Pears. As part of fruits and veggies month, Thrive! is featuring a few favorite fruits and veggies. A whopping 90 percent of adults and children don’t get enough fruits and veggies. So, add this one to your shopping list this week!
HISTORY OF PEARS
Not many fruits have been called a “gift of the gods,” but according to the famous poet, Homer, that is just what a pear is. Throughout the Greek and Roman culture, this fruit has been as a valuable and versatile fruit. They have also been subjects of many famous artists throughout history, whether in a painting or the famous Christmas song, “The Twelve Days of Christmas.”
They were brought to America with the early colonists settling near the eastern coast. The pears thrived in the new environment until crop blights prohibited further growth. Fortunately, settlers continued to bring this delicious fruit with them across the country, and by the 1800s this fruit was flourishing in the Northwest. Washington and Oregon continue to be major producers of this fruit today.
- Washington’s fresh pear productions are the largest in the United States.
- Combined, the annual harvest for Washington and Oregon currently averages over 442,000 tons.
- Washington and Oregon export about 35% of their crop to more than 50 countries around the world.
- About a quarter of the overall pear crop is canned.
The season depends on the type of pear you are buying, but the first batch comes in season in the late summer. In warmer climates, pears are ready to pick in August and September in colder climates in September. The next batch is in season during the fall. This is the harvest you will mostly see in grocery stores around the country. They are typically ripe and ready to eat in October. Asian pears are in season beginning in July.
There are many varieties to choose from, but there are two main umbrellas they fall under Asian Pears (or Apple Pears) and the regular pear. Asian pears have a texture and shape that is similar to an apple, rather than a regular pear, hence the name. They are best eaten crisp. Regular pears ripen once they are removed from the tree. They pluck them from the trees and store them for a “brief chilling period” after which they ripen from the inside out. Pears can be a variety of colors from yellow to brown, and they all taste delicious.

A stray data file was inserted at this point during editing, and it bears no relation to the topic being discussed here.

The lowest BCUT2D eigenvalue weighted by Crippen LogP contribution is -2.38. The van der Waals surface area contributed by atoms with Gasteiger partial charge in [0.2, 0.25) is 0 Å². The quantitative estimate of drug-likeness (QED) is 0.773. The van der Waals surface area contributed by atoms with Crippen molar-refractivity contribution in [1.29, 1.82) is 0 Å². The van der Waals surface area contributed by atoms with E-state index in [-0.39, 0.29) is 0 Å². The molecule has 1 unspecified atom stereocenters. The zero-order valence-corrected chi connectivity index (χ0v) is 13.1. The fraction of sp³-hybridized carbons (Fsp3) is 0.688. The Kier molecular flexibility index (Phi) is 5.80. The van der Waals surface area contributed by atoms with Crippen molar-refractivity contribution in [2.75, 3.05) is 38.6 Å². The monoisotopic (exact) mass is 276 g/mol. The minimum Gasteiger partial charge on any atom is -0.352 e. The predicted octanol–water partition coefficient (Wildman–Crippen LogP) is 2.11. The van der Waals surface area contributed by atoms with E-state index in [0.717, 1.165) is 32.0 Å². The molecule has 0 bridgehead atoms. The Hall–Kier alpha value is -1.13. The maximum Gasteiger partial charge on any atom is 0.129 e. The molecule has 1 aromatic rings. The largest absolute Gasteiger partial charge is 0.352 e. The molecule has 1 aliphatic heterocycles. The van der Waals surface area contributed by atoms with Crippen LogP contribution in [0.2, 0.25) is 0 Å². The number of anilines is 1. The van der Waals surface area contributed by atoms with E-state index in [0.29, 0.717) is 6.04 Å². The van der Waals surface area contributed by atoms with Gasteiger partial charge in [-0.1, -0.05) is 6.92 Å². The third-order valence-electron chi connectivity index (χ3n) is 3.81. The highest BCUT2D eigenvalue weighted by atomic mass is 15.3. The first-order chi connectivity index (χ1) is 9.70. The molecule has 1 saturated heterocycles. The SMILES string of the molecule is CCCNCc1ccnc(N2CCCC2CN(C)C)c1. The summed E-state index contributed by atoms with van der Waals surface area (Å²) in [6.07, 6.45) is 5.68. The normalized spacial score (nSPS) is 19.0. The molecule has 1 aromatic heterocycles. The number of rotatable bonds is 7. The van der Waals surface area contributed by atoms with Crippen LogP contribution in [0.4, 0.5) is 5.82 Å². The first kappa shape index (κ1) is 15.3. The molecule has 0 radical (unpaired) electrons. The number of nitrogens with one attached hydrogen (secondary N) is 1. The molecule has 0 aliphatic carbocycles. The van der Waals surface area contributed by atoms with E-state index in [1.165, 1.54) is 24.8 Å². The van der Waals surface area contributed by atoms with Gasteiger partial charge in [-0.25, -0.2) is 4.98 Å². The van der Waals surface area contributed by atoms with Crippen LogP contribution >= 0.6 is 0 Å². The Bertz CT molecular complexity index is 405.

WHAT YOU SHOULD LOOK FOR
When shopping at the store for pears, you will want to press your finger where the stem of the pear joins the fruit. If you want to eat the pear in the next day or two, you will want the skin of the pear to give a little under your finger. If, however, you want to eat the pear after a couple of days, you will want it to be firm there. The pear will ripen in the next few days. You do not want to buy pears that are soft anywhere except for near the stem because this means it is too ripe. On the other hand, when buying Asian pears, you want the entire pear to be firm. A ripe Asian pear, ready to eat, will be more brown or yellow, and a pear that will ripen in the next couple of days will be green.
Pears are loaded with fiber. They provide 18% of the daily requirement for fiber intake. This fiber will help regulate bowel movement and all around improve your digestion. Pears are also loaded with a lot of potassium. Potassium helps lower blood pressure which will help prevent cardiovascular conditions and attacks. The vitamin C present in the pear can also help keep your metabolism kicking, and the ascorbic acid will help speed up the healing process. Finally, pears have a lot of healthy minerals that will help keep your bones strong and prevent bone mineral loss.
You should store pears at room temperature. The pears will ripen fairly quickly, only a few days, but if you want them to ripen more quickly ”place the pears in a paper bag with a ripe banana or apple – these other fruits… [will] speed up the ripening process.” If the pears are ripe you should store them in the refrigerator, and they will remain ripe and ready to eat for a couple of weeks.
HOW TO ENJOY
Pears are delicious when fresh. You can devour a pear the same way you devour an apple, just avoid the stem and seeds. Pears are also used in a variety of jams and preserves, and work wonderfully in desserts. Checkout THIS LINK for some wonderful recipes using pears, enjoy!